MIP Presents 'Ukraine in Japan's Mirror' Book at Mystetskyi Arsenal
On December 16th, the chapter book ‘Ukraine in Japan’s Mirror’ was presented at Mystetskyi Arsenal. The book was created by Mariia Ruban, a Kharkiv artist, to the order of the Ministry of Information Policy of Ukraine.
The book is a series of pictures for children comparing traditional symbols of Ukraine and Japan.
According to the artist, the pictures are drawn in watercolour since the style of a watercolour drawing is more characteristic for the Japanese school of art.
Mariia Ruban explains: “So, on one side of the page there is, say, a samurai, and on the other is a Cossack; a Japanese temple – a Ukrainian church; miso soup – borsch; a cherry blossom – a sunflower, and so on.”
Opening the event, MIP’s State Secretary Artem Bidenko said that the Year of Japan had been celebrated in all Ukrainian cities; each Ukrainian region experienced Japanese traditional and cultural features, and the Ministry decided to create something special for children as well. “We have been keeping the topic of Japan on top of the news agenda for the whole year. We have tried to set up our own events, we have organized two national public social ad campaigns, about Japan’s assistance to Ukraine and special features of the Japanese. And now, this chapter book is an opportunity to bring Ukrainians and Japanese closer through graphical perceptions. It is hoped that this will be a good souvenir to remember Ukraine for Japanese dealing with Ukraine both in our country and in Japan as well.”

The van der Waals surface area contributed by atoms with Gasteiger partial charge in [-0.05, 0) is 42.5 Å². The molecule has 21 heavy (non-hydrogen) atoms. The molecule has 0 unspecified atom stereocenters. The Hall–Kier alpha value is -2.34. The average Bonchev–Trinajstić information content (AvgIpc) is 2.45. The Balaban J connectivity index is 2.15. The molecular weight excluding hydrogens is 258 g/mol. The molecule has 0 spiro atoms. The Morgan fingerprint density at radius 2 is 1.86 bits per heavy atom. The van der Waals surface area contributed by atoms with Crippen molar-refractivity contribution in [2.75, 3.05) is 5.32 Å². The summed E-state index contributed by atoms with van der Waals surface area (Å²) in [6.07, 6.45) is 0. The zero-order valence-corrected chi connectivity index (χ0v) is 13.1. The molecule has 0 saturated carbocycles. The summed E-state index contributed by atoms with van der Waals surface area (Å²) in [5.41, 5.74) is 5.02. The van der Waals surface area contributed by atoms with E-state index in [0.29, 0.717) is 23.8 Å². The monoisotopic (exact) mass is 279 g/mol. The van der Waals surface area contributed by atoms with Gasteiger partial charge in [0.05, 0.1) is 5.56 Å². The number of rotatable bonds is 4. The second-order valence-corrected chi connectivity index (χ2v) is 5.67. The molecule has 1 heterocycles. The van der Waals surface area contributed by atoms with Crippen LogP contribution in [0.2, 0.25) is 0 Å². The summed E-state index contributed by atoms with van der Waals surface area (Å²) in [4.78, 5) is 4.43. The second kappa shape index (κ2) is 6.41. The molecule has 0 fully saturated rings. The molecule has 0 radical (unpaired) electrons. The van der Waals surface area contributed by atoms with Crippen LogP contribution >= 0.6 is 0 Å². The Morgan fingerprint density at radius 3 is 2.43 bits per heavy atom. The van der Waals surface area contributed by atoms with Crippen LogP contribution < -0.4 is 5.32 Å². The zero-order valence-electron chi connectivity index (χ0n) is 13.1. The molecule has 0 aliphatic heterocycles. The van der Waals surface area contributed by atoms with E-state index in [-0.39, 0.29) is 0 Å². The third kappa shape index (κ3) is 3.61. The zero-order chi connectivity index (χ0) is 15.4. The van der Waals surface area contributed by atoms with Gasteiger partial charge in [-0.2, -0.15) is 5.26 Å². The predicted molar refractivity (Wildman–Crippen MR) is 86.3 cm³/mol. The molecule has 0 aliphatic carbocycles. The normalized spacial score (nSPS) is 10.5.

Takashi Hirano, the political attache of the Embassy of Japan, said: “I think that it is easy to say that we, Ukrainians and Japanese, are very different, but it is more interesting to learn that we are different but have quite a lot in common at the same time. As soon as we know more about each other, we will be able to speak more and more about such things. And this book will contribute to it.”
During the presentation, a workshop was held for Japanese and Ukrainian children by the artist. Nearly 40 people – children and their parents – drew together the symbols of the two countries.
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